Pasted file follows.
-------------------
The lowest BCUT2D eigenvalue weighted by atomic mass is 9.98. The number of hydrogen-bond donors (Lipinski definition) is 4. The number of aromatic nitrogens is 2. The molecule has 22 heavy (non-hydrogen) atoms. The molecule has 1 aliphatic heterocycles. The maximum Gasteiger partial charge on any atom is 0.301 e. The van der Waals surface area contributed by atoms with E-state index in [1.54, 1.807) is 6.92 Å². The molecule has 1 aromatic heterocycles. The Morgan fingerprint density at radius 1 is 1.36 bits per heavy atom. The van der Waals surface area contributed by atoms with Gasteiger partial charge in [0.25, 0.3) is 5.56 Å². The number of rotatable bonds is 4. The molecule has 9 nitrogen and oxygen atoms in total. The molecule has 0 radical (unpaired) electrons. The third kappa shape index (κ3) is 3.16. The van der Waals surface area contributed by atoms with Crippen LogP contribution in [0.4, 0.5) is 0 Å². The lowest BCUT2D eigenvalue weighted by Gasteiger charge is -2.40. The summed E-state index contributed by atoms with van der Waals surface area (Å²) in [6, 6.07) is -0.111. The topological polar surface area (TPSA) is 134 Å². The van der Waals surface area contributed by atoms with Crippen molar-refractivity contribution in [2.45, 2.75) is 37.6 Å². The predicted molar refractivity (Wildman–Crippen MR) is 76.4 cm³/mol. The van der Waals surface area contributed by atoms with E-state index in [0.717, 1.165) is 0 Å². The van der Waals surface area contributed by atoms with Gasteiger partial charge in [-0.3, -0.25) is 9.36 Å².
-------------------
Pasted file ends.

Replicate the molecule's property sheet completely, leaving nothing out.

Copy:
The lowest BCUT2D eigenvalue weighted by atomic mass is 9.98. The number of hydrogen-bond donors (Lipinski definition) is 4. The number of aromatic nitrogens is 2. The molecule has 22 heavy (non-hydrogen) atoms. The molecule has 1 aliphatic heterocycles. The maximum Gasteiger partial charge on any atom is 0.301 e. The van der Waals surface area contributed by atoms with E-state index in [1.54, 1.807) is 6.92 Å². The molecule has 1 aromatic heterocycles. The Morgan fingerprint density at radius 1 is 1.36 bits per heavy atom. The van der Waals surface area contributed by atoms with Gasteiger partial charge in [0.25, 0.3) is 5.56 Å². The number of rotatable bonds is 4. The molecule has 9 nitrogen and oxygen atoms in total. The molecule has 0 radical (unpaired) electrons. The third kappa shape index (κ3) is 3.16. The van der Waals surface area contributed by atoms with Crippen LogP contribution in [0.4, 0.5) is 0 Å². The lowest BCUT2D eigenvalue weighted by Gasteiger charge is -2.40. The summed E-state index contributed by atoms with van der Waals surface area (Å²) in [6, 6.07) is -0.111. The topological polar surface area (TPSA) is 134 Å². The van der Waals surface area contributed by atoms with Crippen molar-refractivity contribution in [2.45, 2.75) is 37.6 Å². The predicted molar refractivity (Wildman–Crippen MR) is 76.4 cm³/mol. The van der Waals surface area contributed by atoms with E-state index in [0.717, 1.165) is 0 Å². The van der Waals surface area contributed by atoms with Gasteiger partial charge in [-0.3, -0.25) is 9.36 Å².